ROCKHAMPTON, Australia -- Floods that have cut air, rail and road links to an Australian coastal city are now threatening its sewage plant, and waters are still expected to rise another few feet before peaking Wednesday.
Residents of Rockhampton made their way in boats through waters that reached waist-high in some areas Tuesday but were warned not to wade into the them since snakes and crocodiles could be lurking.
A huge inland sea spawned by more than a week of heavy rain across Queensland state is making its way along the Fitzroy River toward the ocean -- and Rockhampton lies in the way. As waters drain, the city of 75,000 people is expected to see flood levels rise another few feet by Wednesday.
The river has already burst its banks, inundating houses and businesses in waters ranging from a few inches to waist-deep. Up to 500 people who live along the river have evacuated their homes. Air and rail links to the city were cut and only one main road remained open.
Adding to the woes, Rockhampton Mayor Brad Carter said Tuesday the floodwaters were threatening Rockhampton's sewage treatment plants and officials may seek to discharge some effluent directly into the swollen river system. He said this would only occur away from the city, and that the discharged sewage would be highly diluted and would not pose a health risk.
Rockhampton is the latest of 22 cities and towns in Queensland to be swamped by floods that began building just before Christmas -- the worst effects of an unusually wet summer in the tropical region. No one has died in Rockhampton, but swollen rivers and flooding have killed 10 people in Queensland since late November, police say.
Officials have said the flooded area covers the size of France and Germany combined and 200,000 people have been affected. U.S. Secretary of State Hillary Clinton sent a condolence message and said Washington was ready to help if needed.
"Our thoughts and prayers are with everyone affected by these floods, especially the families of the victims, and with all the people of Australia," Clinton said in a statement distributed by consular officials.
Wendy White, who owns a clothing alterations shop in Rockhampton, said she was worried about her merchandise and equipment as the waters rise.
"We've taken everything about two feet up off the floor ... my machines are above that and then everything, all my stock is stacked on that," she told Australian Broadcasting Corp. "So it'd be a case of, if the water does come in, we'll have to mop up before we can set up to start trading again."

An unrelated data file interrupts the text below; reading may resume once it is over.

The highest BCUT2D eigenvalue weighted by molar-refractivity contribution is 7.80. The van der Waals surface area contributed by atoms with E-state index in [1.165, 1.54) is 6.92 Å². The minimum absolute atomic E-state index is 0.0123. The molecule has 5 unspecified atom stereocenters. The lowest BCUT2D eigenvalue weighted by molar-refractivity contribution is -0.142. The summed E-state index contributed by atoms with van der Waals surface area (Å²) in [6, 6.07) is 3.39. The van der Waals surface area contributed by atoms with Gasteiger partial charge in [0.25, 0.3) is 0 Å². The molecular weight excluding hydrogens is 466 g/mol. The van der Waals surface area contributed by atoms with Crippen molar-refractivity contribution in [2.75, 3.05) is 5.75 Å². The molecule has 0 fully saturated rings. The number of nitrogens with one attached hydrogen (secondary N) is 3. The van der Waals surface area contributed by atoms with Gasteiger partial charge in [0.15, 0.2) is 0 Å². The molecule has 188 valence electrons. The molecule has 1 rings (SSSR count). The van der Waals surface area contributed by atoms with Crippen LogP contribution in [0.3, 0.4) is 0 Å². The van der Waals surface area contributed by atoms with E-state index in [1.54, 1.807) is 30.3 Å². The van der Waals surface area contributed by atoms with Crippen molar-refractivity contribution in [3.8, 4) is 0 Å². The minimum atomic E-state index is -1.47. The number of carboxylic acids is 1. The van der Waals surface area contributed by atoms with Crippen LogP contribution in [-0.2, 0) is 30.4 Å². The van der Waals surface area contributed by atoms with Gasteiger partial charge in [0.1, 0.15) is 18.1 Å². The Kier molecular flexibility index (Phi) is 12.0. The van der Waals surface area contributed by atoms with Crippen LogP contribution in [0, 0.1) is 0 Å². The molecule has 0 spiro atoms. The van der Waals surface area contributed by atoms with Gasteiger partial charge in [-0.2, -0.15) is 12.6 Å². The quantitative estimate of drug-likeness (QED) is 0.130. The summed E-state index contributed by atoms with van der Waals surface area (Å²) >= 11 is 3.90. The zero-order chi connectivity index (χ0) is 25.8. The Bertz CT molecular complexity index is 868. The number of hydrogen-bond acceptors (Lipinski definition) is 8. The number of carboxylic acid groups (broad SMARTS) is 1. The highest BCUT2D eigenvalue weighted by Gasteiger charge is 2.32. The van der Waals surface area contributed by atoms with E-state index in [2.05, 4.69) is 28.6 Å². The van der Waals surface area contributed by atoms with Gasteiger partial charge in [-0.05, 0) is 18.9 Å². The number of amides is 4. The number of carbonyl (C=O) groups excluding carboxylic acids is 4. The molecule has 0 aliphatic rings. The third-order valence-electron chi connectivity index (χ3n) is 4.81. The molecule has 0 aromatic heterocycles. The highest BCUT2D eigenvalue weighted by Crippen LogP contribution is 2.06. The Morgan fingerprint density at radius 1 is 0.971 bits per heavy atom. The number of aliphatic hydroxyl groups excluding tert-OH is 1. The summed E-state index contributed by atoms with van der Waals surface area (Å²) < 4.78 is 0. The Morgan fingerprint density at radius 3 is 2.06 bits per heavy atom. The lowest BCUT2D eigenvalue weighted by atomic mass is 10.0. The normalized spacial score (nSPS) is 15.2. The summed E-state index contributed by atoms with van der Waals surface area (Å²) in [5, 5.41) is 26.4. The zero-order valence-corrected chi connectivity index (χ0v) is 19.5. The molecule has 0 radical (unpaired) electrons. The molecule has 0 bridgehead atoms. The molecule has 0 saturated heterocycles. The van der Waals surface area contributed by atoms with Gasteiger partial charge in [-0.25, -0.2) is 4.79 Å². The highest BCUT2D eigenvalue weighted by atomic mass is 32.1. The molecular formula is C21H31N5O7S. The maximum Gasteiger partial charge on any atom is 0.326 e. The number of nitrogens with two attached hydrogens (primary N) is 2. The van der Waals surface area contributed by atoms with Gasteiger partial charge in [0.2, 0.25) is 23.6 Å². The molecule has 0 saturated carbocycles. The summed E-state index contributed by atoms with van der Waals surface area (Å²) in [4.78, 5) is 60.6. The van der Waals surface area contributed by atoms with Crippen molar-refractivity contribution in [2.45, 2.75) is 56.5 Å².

Authorities have warned residents to stay out of floodwaters for their own safety, saying the biggest risk is from fast-moving currents powerful enough to sweep cars from roadways. At least two people have drowned after being swept away in their cars.
Mayor Carter has also said residents have reported seeing higher than usual numbers of snakes, as the animals move around looking for dry ground. He has also noted that saltwater crocodiles have been spotted from time to time in the Fitzroy River.
"We do not think they are a risk to public safety if people keep out of the waters, but if people do enter the waters their safety cannot be guaranteed," Carter told The Australian newspaper.
Animal welfare worker Wendy Hilcher said fears about snakes and crocodiles were hampering her group's efforts to rescue pets left behind by people who had left their homes in flooded areas of the city.
"It's not just the safety aspect of getting to these places, it's what's in the water itself," said Hilcher, from the Royal Society for the Prevention of Cruelty to Animals. "If it gets too dangerous, we have to get out of there."
A military cargo plane landed in a city north of Rockhampton on Monday carrying food, water, medical supplies and other items such as diapers to keep the city stocked with necessities. The goods were trucked south to the city, or carried on barges. Further flights would continue as needed, acting Defense Minister Warren Snowdon said. Two navy helicopters were on standby to help.
Other supplies were being brought by sea from areas south of Rockhampton, where regular supply routes may be closed for days to come.
Many stores and businesses in dry parts of the city remained open. Power supplies were being severed to inundated areas for safety reasons, officials said.
Prime Minister Julia Gillard has said the cost associated with the flooding will likely reach many hundreds of millions of dollars, and has announced relief funding worth millions.
Rains have eased, and water levels have been dropping in some towns in Queensland. Across the state, some 1,000 people are living in evacuation centers, and it may be a month before the floodwaters dry up completely.